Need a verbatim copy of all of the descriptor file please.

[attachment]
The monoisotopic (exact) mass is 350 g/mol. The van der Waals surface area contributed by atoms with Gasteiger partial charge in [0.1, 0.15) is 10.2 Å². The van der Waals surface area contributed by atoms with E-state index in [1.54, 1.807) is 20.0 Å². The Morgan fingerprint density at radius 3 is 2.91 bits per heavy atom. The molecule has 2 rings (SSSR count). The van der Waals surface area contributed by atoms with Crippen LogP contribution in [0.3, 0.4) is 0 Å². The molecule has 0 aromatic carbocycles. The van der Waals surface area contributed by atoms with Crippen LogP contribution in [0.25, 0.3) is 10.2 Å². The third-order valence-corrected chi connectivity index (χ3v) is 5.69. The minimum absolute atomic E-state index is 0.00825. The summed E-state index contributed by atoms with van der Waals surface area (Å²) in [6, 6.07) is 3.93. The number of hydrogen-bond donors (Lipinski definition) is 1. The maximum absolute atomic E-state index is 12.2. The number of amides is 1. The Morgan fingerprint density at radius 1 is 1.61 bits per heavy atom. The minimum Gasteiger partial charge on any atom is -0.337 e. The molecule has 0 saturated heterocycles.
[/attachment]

The monoisotopic (exact) mass is 350 g/mol. The van der Waals surface area contributed by atoms with Gasteiger partial charge in [0.1, 0.15) is 10.2 Å². The van der Waals surface area contributed by atoms with E-state index in [1.54, 1.807) is 20.0 Å². The Morgan fingerprint density at radius 3 is 2.91 bits per heavy atom. The molecule has 2 rings (SSSR count). The van der Waals surface area contributed by atoms with Crippen LogP contribution in [0.3, 0.4) is 0 Å². The molecule has 0 aromatic carbocycles. The van der Waals surface area contributed by atoms with Crippen LogP contribution in [0.25, 0.3) is 10.2 Å². The third-order valence-corrected chi connectivity index (χ3v) is 5.69. The minimum absolute atomic E-state index is 0.00825. The summed E-state index contributed by atoms with van der Waals surface area (Å²) in [6, 6.07) is 3.93. The number of hydrogen-bond donors (Lipinski definition) is 1. The maximum absolute atomic E-state index is 12.2. The number of amides is 1. The Morgan fingerprint density at radius 1 is 1.61 bits per heavy atom. The minimum Gasteiger partial charge on any atom is -0.337 e. The molecule has 0 saturated heterocycles.